Biography, indeed, has been too often intrusted to men utterly inadequate to the undertaking. And these men have fancied that they were writing a life, when they were only giving a chronological series of actions, or of preferments, a mere detail of names and of dates, more barren of information than the Newgate Calendar, and alike free from the imputation of conveying any knowledge of human character, or of imparting any moral instruction. Bishop Warburton said justly of Mallet,“this fellow has written the life of Lord Bacon, and forgot that he was a philosopher; he is going to write the life of the great duke of Marlborough, and no doubt will forget, that Marlborough was a soldier."

The evil effects of iniquity or of folly, of untempered desires, and of unrestrained passions, are best set forth by those narratives, which descend to the level of ordinary life, and point out the means by which men have avoided misery, and acquired happiness. And, since, to pourtray man, as he really is, must ever be the province of the biographer; and as the best qualified to stamp the character of a human being, must be ever the person, who is niost intimately acquainted with that human being; consequently, every

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man of intellect is best fitted to be his own biographer. For he who relates the life of another, is too apt to dwell upon some few conspicious events, to avoid all familiarity, to swell the grandeur of his tale, to shew his favourite through a magnifying glass, to array him in gorgeous trappings, and while he seeks to describe him as a demigod, so carefully conceals his humanity, that we cannot recognize him as a man.

Marshal Turenne says (and he says truly) that “ ever a hero to his valet de chambre." Much less, then, is a man a hero to himself. He who is removed to the greatest height above the crowd by the greatness of his power, or the loftiness of his genius, must always be affected by ambition or by fame, only as they influence the feelings of his heart, and contribute to his domestic happiness. All men, however elevated or degraded, are gifted with the same senses and the same faculties, differing, indeed, in degree, but the same in kind, and, in consequence, must bear a great resemblance to each other in their pleasures and in their pains. The sensations of anguish or of joy are the same in all, though called into action by very different circumstances. When Dionysius, the tyrant of Syracuse, was driven from his throne, and reduced to the necessity of teaching a school at Corinth, he felt the same agony, the same sickness at the heart, as that, which corrodes the peace of the rustic, when he sees his little all consumed by the flames, or swept away by the rolling of the flood. Men thus, by the very constitution of their nature, equal in themselves, will appear equal in accurate and just biography ; and those, whom the externals of fortune separate wide as the poles asunder, may yet afford improvement, and impart delight to the understandings and the hearts of each other.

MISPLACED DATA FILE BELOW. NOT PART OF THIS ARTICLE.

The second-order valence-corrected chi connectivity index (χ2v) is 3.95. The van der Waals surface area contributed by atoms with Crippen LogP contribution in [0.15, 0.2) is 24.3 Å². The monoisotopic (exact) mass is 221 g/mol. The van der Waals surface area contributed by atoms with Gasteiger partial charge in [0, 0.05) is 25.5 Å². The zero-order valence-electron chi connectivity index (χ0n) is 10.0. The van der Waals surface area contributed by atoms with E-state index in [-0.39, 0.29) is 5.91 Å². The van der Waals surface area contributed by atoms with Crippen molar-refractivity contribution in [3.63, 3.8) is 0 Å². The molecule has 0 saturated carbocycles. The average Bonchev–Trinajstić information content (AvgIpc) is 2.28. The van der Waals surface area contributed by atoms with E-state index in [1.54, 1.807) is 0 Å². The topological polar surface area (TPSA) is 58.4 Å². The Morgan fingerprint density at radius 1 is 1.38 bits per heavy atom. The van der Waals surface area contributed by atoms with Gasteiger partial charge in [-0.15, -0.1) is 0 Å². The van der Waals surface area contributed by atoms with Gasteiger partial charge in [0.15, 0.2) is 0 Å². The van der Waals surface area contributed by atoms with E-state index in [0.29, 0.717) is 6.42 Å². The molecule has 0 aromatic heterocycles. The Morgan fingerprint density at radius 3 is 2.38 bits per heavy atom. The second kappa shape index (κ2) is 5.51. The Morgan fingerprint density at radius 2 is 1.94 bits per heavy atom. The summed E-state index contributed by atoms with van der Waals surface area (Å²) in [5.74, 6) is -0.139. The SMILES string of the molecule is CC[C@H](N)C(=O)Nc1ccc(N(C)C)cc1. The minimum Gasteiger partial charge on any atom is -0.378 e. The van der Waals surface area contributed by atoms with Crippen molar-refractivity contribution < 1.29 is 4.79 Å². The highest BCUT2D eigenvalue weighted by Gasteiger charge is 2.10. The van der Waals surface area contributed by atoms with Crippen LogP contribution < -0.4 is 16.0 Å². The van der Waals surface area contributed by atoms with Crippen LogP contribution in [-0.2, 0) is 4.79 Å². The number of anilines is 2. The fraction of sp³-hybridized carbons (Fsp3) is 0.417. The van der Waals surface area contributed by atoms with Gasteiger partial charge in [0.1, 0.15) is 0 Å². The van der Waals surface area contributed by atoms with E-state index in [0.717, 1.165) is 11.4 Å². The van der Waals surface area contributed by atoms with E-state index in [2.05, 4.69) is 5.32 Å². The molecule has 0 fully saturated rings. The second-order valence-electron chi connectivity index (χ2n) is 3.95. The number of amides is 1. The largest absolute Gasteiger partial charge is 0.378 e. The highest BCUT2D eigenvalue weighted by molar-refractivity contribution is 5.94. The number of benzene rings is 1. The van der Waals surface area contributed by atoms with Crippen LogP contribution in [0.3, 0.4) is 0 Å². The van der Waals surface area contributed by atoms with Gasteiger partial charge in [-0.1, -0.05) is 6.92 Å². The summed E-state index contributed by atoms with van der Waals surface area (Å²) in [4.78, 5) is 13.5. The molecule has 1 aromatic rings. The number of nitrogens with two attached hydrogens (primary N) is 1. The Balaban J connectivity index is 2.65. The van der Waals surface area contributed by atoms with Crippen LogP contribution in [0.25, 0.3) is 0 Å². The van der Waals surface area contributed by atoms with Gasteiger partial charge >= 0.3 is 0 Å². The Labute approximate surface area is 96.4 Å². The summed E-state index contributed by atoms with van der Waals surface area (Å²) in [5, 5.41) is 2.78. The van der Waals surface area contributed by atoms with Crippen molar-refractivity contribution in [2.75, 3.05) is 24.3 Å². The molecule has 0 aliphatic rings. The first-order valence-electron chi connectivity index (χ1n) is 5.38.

Some of the most instructing and the most entertaining books, that have ever been penned, are to be found in the volumes of biography. Honest Plutarch, as Lord Shaftesbury calls him, has shewn to us the private character of the most renowned men of antiquity: and he must, indeed, be more or less than man, whose mind is not enlarged, and whose soul is not fired and elevated by the interesting, the animating memoirs of the Cardinal de Retz, written by himself, who was one of the most accomplished gentlemen, and most profound statesmen, by whom, at that period, Europe was adorned.

Condorcet’s life of Turgot, and of Voltaire ; Roscoe's life of Lorenzo de Medici; Stuart's life of Robertson, and of Reid; and above all, the life of Agricola, by Tacitus j. and many other

biographical narratives, are, in themselves, a perennial spring of information and of delight.